Employees of the General Motors plant in Strasbourg gave a ringing endorsement Monday of a plan that includes stringent new cost-cutting measures and harsher working condition so General Motors can take back the plant from administrators.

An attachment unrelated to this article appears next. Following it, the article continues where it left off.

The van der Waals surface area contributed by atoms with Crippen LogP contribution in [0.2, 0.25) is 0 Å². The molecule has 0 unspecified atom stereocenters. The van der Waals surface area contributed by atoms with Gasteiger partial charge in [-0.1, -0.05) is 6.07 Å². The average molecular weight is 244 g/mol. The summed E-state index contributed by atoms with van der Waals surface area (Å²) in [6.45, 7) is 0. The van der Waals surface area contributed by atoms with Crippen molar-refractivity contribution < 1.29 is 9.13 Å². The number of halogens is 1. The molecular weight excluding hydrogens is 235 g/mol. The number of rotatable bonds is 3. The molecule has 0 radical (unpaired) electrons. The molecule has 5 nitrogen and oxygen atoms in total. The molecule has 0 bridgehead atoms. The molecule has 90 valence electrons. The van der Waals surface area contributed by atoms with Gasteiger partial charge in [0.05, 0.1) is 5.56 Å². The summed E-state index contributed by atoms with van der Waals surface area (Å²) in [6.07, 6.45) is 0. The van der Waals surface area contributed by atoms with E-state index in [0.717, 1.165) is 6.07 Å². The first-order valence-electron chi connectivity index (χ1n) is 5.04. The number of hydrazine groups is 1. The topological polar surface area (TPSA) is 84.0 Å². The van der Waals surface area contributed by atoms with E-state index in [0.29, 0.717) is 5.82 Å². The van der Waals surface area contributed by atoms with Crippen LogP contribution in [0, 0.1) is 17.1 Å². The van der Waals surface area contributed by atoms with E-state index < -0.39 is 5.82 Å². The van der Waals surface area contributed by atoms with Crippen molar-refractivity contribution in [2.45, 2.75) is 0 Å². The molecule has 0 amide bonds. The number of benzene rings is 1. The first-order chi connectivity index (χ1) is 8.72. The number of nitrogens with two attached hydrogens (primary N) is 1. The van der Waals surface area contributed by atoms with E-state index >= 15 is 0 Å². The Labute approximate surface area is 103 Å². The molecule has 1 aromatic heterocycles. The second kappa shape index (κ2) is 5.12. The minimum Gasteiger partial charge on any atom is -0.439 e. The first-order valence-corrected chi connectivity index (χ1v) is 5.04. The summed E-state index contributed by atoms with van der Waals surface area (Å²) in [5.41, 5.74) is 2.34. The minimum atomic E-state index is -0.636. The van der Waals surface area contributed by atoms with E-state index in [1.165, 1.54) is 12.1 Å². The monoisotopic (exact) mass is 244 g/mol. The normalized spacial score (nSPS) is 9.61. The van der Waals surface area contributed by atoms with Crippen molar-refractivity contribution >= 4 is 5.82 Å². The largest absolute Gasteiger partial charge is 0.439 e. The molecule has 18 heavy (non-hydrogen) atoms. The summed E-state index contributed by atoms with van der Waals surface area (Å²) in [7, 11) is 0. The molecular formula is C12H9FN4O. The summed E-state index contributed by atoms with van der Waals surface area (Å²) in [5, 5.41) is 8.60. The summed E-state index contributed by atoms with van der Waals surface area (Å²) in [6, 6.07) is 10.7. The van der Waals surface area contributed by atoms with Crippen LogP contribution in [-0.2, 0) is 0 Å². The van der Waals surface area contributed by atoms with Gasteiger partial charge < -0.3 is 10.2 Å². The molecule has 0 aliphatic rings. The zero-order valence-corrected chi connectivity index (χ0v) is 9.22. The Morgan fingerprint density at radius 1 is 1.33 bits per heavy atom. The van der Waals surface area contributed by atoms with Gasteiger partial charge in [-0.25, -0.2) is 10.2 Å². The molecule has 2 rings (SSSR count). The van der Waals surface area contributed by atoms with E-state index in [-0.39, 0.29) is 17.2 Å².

Employees of a car plant in the eastern French city of Strasbourg have given a ringing endorsement to harsher new working conditions to enable their former employer, General Motors (GM, now known as GMC), to take back the plant a year after emerging from a government-financed bankruptcy filing. Out of 929 voters (97% of employees), 645 (70.65%) voted in favour of GMC’s offer, with 268 votes against, and 16 blank or spoiled ballots. General Motors lost many of its European assets when it filed for bankruptcy in June 2009, but has gradually begun recovering them after successfully restructuring its operations into a new group, General Motors Company (GMC). Its offer to take back the Strasbourg plant came after state administrators failed to find another buyer for the site. The company promised not to cut any jobs if employees agreed to drastically readjust their working conditions. Aside from a 2-year salary freeze, employees will also give up their share of company benefits until 2013, and lose more than a third of their 16 RTTs (days off that compensate for working overtime). The measures will cut labour costs by 10%. The left-wing CGT union had called on its members to vote against the plan, but the FO, CFDT and CFTC unions had all pronounced themselves in favour of it. GMC’s Strasburg management said it a statement that it was “very satisfied” by the employee’s “massive approval”, which showed that they are “well aware that the future of the plant and its workers is everyone’s top priority”.
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